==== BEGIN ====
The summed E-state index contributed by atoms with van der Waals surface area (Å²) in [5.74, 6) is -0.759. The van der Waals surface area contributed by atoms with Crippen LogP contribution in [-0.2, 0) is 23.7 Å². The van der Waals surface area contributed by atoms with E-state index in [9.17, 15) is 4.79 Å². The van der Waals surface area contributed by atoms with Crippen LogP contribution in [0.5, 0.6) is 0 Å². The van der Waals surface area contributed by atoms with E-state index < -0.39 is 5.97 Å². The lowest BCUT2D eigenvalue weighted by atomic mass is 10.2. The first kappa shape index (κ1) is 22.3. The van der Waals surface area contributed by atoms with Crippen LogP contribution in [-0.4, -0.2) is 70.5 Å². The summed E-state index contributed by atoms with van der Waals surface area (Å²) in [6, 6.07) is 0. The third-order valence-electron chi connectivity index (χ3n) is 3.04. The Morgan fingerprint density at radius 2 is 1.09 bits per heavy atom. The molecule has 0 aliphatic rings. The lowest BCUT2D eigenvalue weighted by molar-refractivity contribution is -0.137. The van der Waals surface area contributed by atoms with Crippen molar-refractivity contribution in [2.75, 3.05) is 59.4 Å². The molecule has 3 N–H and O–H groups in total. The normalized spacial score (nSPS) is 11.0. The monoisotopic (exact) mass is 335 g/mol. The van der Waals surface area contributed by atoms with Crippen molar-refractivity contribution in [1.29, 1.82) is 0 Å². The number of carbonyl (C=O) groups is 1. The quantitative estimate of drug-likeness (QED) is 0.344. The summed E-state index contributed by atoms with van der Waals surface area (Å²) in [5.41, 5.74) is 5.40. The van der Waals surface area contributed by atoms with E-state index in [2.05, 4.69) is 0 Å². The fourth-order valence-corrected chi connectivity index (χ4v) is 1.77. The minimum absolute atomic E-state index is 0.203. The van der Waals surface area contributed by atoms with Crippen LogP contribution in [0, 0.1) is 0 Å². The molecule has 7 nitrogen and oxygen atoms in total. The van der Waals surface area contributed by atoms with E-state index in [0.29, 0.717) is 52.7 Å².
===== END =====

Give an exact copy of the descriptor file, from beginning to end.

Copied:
The summed E-state index contributed by atoms with van der Waals surface area (Å²) in [5.74, 6) is -0.759. The van der Waals surface area contributed by atoms with Crippen LogP contribution in [-0.2, 0) is 23.7 Å². The van der Waals surface area contributed by atoms with E-state index in [9.17, 15) is 4.79 Å². The van der Waals surface area contributed by atoms with Crippen LogP contribution in [0.5, 0.6) is 0 Å². The van der Waals surface area contributed by atoms with E-state index < -0.39 is 5.97 Å². The lowest BCUT2D eigenvalue weighted by atomic mass is 10.2. The first kappa shape index (κ1) is 22.3. The van der Waals surface area contributed by atoms with Crippen LogP contribution in [-0.4, -0.2) is 70.5 Å². The summed E-state index contributed by atoms with van der Waals surface area (Å²) in [6, 6.07) is 0. The third-order valence-electron chi connectivity index (χ3n) is 3.04. The Morgan fingerprint density at radius 2 is 1.09 bits per heavy atom. The molecule has 0 aliphatic rings. The lowest BCUT2D eigenvalue weighted by molar-refractivity contribution is -0.137. The van der Waals surface area contributed by atoms with Crippen molar-refractivity contribution in [2.75, 3.05) is 59.4 Å². The molecule has 3 N–H and O–H groups in total. The normalized spacial score (nSPS) is 11.0. The monoisotopic (exact) mass is 335 g/mol. The van der Waals surface area contributed by atoms with Crippen molar-refractivity contribution in [1.29, 1.82) is 0 Å². The number of carbonyl (C=O) groups is 1. The quantitative estimate of drug-likeness (QED) is 0.344. The summed E-state index contributed by atoms with van der Waals surface area (Å²) in [5.41, 5.74) is 5.40. The van der Waals surface area contributed by atoms with E-state index in [2.05, 4.69) is 0 Å². The fourth-order valence-corrected chi connectivity index (χ4v) is 1.77. The minimum absolute atomic E-state index is 0.203. The van der Waals surface area contributed by atoms with Crippen LogP contribution in [0, 0.1) is 0 Å². The molecule has 7 nitrogen and oxygen atoms in total. The van der Waals surface area contributed by atoms with E-state index in [0.29, 0.717) is 52.7 Å².